EDF breathe new life into nuclear plants

EDF today told the stock exchange that they were extending the life of two of their eight nuclear power stations till the end of the decade. Hartlepool and Heysham were […]

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By Sumit Bose

EDF today told the stock exchange that they were extending the life of two of their eight nuclear power stations till the end of the decade.

Hartlepool and Heysham were both built in the 1980s with thirty year life expectancy but now EDF have said they will stay on stream till 2019, five years longer than predicted securing around 700 jobs on each site and helping meet the crucial objective of retaining a skilled operational workforce. Extending the lives of its nuclear plants has remained a strategic priority for EDF since coming together with British Energy almost two years ago.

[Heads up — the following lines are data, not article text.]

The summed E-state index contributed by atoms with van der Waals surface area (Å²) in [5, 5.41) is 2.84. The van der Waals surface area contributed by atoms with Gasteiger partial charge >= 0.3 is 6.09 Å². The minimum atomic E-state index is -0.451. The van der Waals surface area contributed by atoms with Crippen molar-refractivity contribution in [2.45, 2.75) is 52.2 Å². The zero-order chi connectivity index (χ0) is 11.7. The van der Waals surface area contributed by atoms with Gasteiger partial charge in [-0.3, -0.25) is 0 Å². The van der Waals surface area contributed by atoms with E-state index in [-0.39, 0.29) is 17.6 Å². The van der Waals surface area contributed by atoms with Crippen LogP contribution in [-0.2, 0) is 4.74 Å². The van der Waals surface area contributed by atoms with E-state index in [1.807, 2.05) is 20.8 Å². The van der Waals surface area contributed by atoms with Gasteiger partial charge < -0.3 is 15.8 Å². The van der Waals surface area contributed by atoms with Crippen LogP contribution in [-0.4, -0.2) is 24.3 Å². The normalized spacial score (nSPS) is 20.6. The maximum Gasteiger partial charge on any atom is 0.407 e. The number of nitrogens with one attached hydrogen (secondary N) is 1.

It’s been done by reducing load. Heysham was knocked down to approximately 80% of full load in October 2006 to reduce the surface temperature on an area within one of its reactors, known as the Hot Box Dome. Scientists now believe they have a solution which would allow load on Heysham to be increased to greater than 90% of full load and to significantly reduce the risk of future load restrictions over the extended life of the remaining reactors at Heysham and Hartlepool.

The intention is to implement the solution during outages over the next few years. Both stations will be reviewed again in 2016 to see if a further extension beyond 2019 is possible